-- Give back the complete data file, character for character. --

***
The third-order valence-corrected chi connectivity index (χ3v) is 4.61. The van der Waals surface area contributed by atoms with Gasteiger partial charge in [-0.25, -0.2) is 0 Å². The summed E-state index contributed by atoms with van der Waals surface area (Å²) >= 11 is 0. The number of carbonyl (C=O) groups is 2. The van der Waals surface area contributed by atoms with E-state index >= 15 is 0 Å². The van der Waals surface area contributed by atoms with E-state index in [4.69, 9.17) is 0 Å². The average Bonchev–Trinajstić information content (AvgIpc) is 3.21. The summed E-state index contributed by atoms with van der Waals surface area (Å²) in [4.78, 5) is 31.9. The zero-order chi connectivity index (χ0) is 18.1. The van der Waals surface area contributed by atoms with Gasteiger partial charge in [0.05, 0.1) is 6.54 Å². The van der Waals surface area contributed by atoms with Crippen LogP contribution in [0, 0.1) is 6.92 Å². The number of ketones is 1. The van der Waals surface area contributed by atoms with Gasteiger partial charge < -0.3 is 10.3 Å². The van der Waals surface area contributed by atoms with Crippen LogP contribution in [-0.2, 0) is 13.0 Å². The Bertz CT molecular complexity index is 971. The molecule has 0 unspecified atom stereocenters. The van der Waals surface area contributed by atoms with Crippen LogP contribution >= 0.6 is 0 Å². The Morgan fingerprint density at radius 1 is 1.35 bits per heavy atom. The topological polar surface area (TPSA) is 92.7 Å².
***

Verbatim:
The third-order valence-corrected chi connectivity index (χ3v) is 4.61. The van der Waals surface area contributed by atoms with Gasteiger partial charge in [-0.25, -0.2) is 0 Å². The summed E-state index contributed by atoms with van der Waals surface area (Å²) >= 11 is 0. The number of carbonyl (C=O) groups is 2. The van der Waals surface area contributed by atoms with E-state index >= 15 is 0 Å². The van der Waals surface area contributed by atoms with E-state index in [4.69, 9.17) is 0 Å². The average Bonchev–Trinajstić information content (AvgIpc) is 3.21. The summed E-state index contributed by atoms with van der Waals surface area (Å²) in [4.78, 5) is 31.9. The zero-order chi connectivity index (χ0) is 18.1. The van der Waals surface area contributed by atoms with Gasteiger partial charge in [0.05, 0.1) is 6.54 Å². The van der Waals surface area contributed by atoms with Crippen LogP contribution in [0, 0.1) is 6.92 Å². The number of ketones is 1. The van der Waals surface area contributed by atoms with Gasteiger partial charge < -0.3 is 10.3 Å². The van der Waals surface area contributed by atoms with Crippen LogP contribution in [-0.2, 0) is 13.0 Å². The Bertz CT molecular complexity index is 971. The molecule has 0 unspecified atom stereocenters. The van der Waals surface area contributed by atoms with Crippen LogP contribution >= 0.6 is 0 Å². The Morgan fingerprint density at radius 1 is 1.35 bits per heavy atom. The topological polar surface area (TPSA) is 92.7 Å².